Notaí CLG Tulach an Iarainn 24/03/20
- Published: 24 March 2020
Notaí CLG Tulach an Iarainn sponsored by Goalpost Ireland.
COVID-19: So week one of shutdown has elapsed. Strange when you see that field is getting it's first cutting and the nights will be getting longer and no activity in the field. To any club members that have to self isolate, we hope that when the epidemic ends one can shake hands, talk closely or even give a hug to those. Everyone has to listen to the HSE guildlines. Feel free to use to the field but it has to be with family members.
Help Needed: If anyone in the community is in need of help during the crisis feel free to post on the Tallow GAA Whats App or Tallow GAA Facebook and we will do our best to help. Anyone older who hasn't access to this should try and contact someone in the club and we will try to resolve it.
Johnny Geary Interview Part 3:
"The Meadowfresh Man"
He ran, he rattled, he pulled, he tackled, he's the meadowfresh man.
America trekking, a session a becking, Kilruane ah feckin!!, he's the meadowfresh man.
The aggro's a batting, Portlaw selector could get a flaking, he's the meadowfresh man.
Natural colour hair fossil, we know it's the bottle, he's the meadowfresh man.
PRO: Erin's Own in the county final. A much altered Tallow team from the ‘85 final team...
J.G.: Yes after relegation in 86 we reached the 87 Intermediate co Final against Erins Own in Walsh Park. Erins Own had Damien Byrne and Chuck O Connor both top intercounty men at the time. We struggled to get the win but did in the end. It was a very different team from the 1984/85 team with a few players retiring and a number leaving the club.
PRO: Upon promotion we played in four consecutive semi finals. We lost each one to the eventual County champions. Regrets?
J.G.: I think we probably should have won 2 of those and probably should have won another Co title with that team but it wasn’t to be.
PRO:I remember your later days. The shin guards; the belts! A game in Abbeyside against St Saviors around 96... You were stretched....
J.G.: Yes unfortunately as we got a bit slower Fada we were getting a bit more prone to picking up injuries so I had a good few in those years. I decided it was time to call it a day soon after that, I still played a bit of Junior when they needed a few bodies.
PRO: How competitive was the Tallow team when you retired?
J.G.: We were reasonably competitive, probably mid –table but had fought relegation for a few years to remain in the senior ranks.
PRO: Did you play much football for the club?
J.G.: Yes played a lot of football at under age and we won a lot of football titles in those years. We never really concentrated on Football in Tallow It usually provided a break from the hurling but would have had some good players down the years but I think we were a forgotten outpost when it came to selection on inter county underage teams.
PRO:You have had a go at management. How has it altered from your earliest times to your most recent?
J.G.: When I finished hurling in the min 90s I got involved with the management end of it with the seniors and was involved for 2 other stints the last being 2016/ 18. I found it completely different this last time ( probably my age ) I'm not sure is it as enjoyable anymore from players and management point of view and there is now huge commitment involved with a much higher fitness level. Unfortunately the fixtures structure is chaotic – starting training in Jan for possibly one Championship match at the end of March, early April and not playing Championship again till July /Aug. Players train to play matches and the enjoyment of that, not wait in the wings for Inter-county fixtures to finish. I think it is something the GAA need to address or players will find sports with more structured outings. It is also putting huge financial burdens on Clubs paying trainers etc for this extended period.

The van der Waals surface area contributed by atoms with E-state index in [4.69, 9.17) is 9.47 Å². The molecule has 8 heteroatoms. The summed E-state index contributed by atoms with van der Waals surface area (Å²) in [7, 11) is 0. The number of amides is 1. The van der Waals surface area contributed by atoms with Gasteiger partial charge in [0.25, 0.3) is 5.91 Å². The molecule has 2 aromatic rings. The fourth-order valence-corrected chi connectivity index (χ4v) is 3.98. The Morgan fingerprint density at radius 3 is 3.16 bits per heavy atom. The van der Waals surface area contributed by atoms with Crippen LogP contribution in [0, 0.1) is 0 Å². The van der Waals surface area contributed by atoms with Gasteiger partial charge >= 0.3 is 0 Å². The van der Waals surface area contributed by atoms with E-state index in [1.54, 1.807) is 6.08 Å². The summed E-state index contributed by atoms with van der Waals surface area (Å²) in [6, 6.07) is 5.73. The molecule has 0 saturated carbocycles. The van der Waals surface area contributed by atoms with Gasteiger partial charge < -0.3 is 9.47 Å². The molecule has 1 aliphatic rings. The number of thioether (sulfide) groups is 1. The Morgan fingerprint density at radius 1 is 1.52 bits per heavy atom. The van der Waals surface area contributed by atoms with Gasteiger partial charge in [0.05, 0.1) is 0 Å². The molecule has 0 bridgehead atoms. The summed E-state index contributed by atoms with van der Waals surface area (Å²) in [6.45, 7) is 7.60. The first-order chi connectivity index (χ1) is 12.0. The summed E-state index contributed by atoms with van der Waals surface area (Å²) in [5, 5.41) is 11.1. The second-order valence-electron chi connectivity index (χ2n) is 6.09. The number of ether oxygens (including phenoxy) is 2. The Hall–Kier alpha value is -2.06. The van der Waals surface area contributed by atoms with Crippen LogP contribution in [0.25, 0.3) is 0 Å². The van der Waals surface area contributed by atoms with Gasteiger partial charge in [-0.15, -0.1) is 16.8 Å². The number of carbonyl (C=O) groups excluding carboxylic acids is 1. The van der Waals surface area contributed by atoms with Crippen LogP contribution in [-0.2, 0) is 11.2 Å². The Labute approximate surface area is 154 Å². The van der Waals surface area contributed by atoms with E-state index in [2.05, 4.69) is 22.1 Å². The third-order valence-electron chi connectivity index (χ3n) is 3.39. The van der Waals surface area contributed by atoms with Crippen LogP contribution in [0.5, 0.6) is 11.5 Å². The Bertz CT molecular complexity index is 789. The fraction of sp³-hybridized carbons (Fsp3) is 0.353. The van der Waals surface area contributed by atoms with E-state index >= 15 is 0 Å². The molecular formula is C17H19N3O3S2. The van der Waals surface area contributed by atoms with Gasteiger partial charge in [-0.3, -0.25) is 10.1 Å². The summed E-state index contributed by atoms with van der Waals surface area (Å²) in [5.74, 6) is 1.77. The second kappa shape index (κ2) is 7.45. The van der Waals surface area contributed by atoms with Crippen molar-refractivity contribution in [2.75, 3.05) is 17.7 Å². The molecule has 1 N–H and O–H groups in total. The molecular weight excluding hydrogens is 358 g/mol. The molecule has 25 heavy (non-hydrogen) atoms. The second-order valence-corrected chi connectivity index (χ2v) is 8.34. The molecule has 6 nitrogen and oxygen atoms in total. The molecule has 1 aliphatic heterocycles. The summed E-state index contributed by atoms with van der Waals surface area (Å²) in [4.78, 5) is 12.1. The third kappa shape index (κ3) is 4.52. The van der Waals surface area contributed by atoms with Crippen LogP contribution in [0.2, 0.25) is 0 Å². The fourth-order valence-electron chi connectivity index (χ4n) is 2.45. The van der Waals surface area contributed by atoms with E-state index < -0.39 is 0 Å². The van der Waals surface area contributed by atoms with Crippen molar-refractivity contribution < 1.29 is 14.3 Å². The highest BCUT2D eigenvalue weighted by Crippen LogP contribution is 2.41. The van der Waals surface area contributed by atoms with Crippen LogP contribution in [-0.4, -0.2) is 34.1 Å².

PRO:You had a fairly hairy encounter on the line against Portlaw in 01 in a relegation game. What happened?
J.G.: Ya, lets just say there was a bit of a misunderstanding on the line with a few Portlaw men when things were getting heated both on and off the field. I think we met up a few years later and had a few pints and a good laugh about it.
PRO: What are you future hopes for Tallow GAA in the coming years both on and off the field?
J.G.: Tallow was always recognised as a good hurling parish and always has decent hurlers. I hope we can put the structures in place to get the best out of what we have and compete at the best level we are capable of. We are short on numbers but if we can get a few quality players coming through every year ultimately you would love to see another senior hurling championship come to Tallow. We are amalgamated with Shamrocks at under age as Cois Bhride who are currently doing a lot of work at underage and there is tremendous work also being done by Neil Moore, Tommy Ryan and Tieran Murray at schools level so hopefully the future will be bright.
PRO: Finally who was the best player you played with and against?
J.G.: While John McDonnell and Tom McSweeney were very “Sweet hurlers” I think Liam O'Brien was the pick of the bunch I played with him when he eventually got going (which could take a belt from the opposition or one of ourselves.) Pat Ryan of Mount Sion or Eamon O Shea of Kilruane McDonaghs /Tipp were probably the best I played against.
PRO; Your best Tallow 15 that you played with ?
Jim O'Donoghue Liam O'Brien Kieran Ryan
Connie Curley Mick Beecher Timmy Sheehan
John McDonnell John Fitzgerald
Ray “ Pigeon “ O'Brien Philly Curley Paul Curley
Seamus “ Trasher “ Treacy Pat Murphy Pat Daly